Even if you are a novice gardener, this is an incredible option that can help you to supplement your food supply. There are containers made especially for the purpose of indoor gardening, but it is not necessary to invest in these because there are many other containers that you can find inexpensively that will work just as well. In fact, you can use many items you’ll find around your house for free like food containers and common plastic grocery bags. And we all know how easy it is to amass a huge pile of those!


What You’ll Need to Get Started

Your container gardening starter kit should contain:

  • Nutrient-rich soil that is meant for the type of plant you wish to grow
  • An area with sufficient sun exposure
  • Seeds for plants that are suitable for container gardening
  • Adequate time to devote to your garden to make sure it’ll thrive


With a little time, patience, and research, you’ll have your own garden in no time! While it may not produce enough food for you rely on it completely, it’s a great start and a step in the right direction. This is Rob Raskin, wishing you happy homesteading—even if you’re in the middle of the city!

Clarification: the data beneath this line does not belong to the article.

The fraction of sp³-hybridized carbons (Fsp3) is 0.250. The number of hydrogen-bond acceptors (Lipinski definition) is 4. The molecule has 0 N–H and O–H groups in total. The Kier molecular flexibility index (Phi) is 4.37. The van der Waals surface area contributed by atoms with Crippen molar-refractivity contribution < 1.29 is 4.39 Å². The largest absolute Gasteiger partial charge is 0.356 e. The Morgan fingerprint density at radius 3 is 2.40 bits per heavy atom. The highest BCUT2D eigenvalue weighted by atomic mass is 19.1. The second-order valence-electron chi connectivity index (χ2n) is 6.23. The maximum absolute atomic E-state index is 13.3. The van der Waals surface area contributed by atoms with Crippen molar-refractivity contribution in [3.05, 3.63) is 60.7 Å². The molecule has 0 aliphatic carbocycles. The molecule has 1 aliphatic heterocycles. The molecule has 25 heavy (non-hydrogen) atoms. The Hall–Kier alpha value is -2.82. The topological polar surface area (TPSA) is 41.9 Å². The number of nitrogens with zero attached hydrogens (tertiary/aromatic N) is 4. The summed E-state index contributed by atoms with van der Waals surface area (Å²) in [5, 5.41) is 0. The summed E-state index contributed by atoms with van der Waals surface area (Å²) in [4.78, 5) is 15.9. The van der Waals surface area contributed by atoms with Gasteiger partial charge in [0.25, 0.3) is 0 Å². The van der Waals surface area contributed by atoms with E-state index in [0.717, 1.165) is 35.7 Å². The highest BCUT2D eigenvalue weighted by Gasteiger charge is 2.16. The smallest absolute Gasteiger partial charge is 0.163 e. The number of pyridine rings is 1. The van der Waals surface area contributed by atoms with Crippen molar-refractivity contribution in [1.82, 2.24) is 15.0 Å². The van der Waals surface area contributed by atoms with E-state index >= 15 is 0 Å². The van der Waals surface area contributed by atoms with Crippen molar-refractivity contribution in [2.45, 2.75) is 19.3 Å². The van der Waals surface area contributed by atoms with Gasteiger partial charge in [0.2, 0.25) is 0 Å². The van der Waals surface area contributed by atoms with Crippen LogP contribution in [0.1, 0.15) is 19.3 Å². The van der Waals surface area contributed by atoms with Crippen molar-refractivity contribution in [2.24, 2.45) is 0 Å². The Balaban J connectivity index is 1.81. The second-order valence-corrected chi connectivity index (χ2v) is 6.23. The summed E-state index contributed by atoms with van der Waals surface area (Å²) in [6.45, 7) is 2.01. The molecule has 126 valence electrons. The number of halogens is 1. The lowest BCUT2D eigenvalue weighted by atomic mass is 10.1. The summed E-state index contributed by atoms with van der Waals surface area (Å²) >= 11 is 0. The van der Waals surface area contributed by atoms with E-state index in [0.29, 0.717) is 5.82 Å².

Essential First Aid for Survivalists

When it comes to first-aid, the needs of anyone who lives in the wild go far beyond the scope of your average sporting goods store kit. In the event that the worst should happen and someone has become sick or injured, you may be many miles away from the nearest ER or Urgent Care facility, so you may need to take matters into your own hands. The time to put together your first-aid kit is before you need it, and not after it’s too late. I’m Rob Raskin, and I’d like you to take a look at this list and make sure you have everything you need to make sure you and your loved ones are protected.